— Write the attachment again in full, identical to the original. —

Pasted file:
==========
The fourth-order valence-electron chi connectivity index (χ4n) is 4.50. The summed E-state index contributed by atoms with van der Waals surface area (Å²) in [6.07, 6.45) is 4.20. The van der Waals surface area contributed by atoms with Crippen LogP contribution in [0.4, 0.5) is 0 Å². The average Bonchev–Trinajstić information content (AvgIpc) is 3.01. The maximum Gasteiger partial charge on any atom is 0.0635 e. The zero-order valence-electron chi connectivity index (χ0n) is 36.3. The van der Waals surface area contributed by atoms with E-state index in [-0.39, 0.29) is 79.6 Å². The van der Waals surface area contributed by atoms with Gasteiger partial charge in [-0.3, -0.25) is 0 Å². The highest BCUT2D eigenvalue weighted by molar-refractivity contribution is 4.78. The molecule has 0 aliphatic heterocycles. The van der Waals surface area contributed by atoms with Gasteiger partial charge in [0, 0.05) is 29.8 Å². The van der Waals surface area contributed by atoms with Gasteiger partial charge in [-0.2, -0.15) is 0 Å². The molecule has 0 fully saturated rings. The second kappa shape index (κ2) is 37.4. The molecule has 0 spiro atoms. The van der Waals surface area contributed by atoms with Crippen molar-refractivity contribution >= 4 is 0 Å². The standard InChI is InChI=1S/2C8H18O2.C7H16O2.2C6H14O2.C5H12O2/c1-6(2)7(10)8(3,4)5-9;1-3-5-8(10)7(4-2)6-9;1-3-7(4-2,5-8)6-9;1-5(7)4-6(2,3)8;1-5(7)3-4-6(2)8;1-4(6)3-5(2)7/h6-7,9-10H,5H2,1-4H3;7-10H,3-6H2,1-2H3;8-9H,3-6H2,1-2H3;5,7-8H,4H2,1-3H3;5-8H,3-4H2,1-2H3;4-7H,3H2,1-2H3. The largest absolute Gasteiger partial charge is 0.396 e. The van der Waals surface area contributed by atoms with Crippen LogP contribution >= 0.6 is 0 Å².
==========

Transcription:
The fourth-order valence-electron chi connectivity index (χ4n) is 4.50. The summed E-state index contributed by atoms with van der Waals surface area (Å²) in [6.07, 6.45) is 4.20. The van der Waals surface area contributed by atoms with Crippen LogP contribution in [0.4, 0.5) is 0 Å². The average Bonchev–Trinajstić information content (AvgIpc) is 3.01. The maximum Gasteiger partial charge on any atom is 0.0635 e. The zero-order valence-electron chi connectivity index (χ0n) is 36.3. The van der Waals surface area contributed by atoms with E-state index in [-0.39, 0.29) is 79.6 Å². The van der Waals surface area contributed by atoms with Gasteiger partial charge in [-0.3, -0.25) is 0 Å². The highest BCUT2D eigenvalue weighted by molar-refractivity contribution is 4.78. The molecule has 0 aliphatic heterocycles. The van der Waals surface area contributed by atoms with Gasteiger partial charge in [0, 0.05) is 29.8 Å². The van der Waals surface area contributed by atoms with Gasteiger partial charge in [-0.2, -0.15) is 0 Å². The molecule has 0 fully saturated rings. The second kappa shape index (κ2) is 37.4. The molecule has 0 spiro atoms. The van der Waals surface area contributed by atoms with Crippen molar-refractivity contribution >= 4 is 0 Å². The standard InChI is InChI=1S/2C8H18O2.C7H16O2.2C6H14O2.C5H12O2/c1-6(2)7(10)8(3,4)5-9;1-3-5-8(10)7(4-2)6-9;1-3-7(4-2,5-8)6-9;1-5(7)4-6(2,3)8;1-5(7)3-4-6(2)8;1-4(6)3-5(2)7/h6-7,9-10H,5H2,1-4H3;7-10H,3-6H2,1-2H3;8-9H,3-6H2,1-2H3;5,7-8H,4H2,1-3H3;5-8H,3-4H2,1-2H3;4-7H,3H2,1-2H3. The largest absolute Gasteiger partial charge is 0.396 e. The van der Waals surface area contributed by atoms with Crippen LogP contribution >= 0.6 is 0 Å².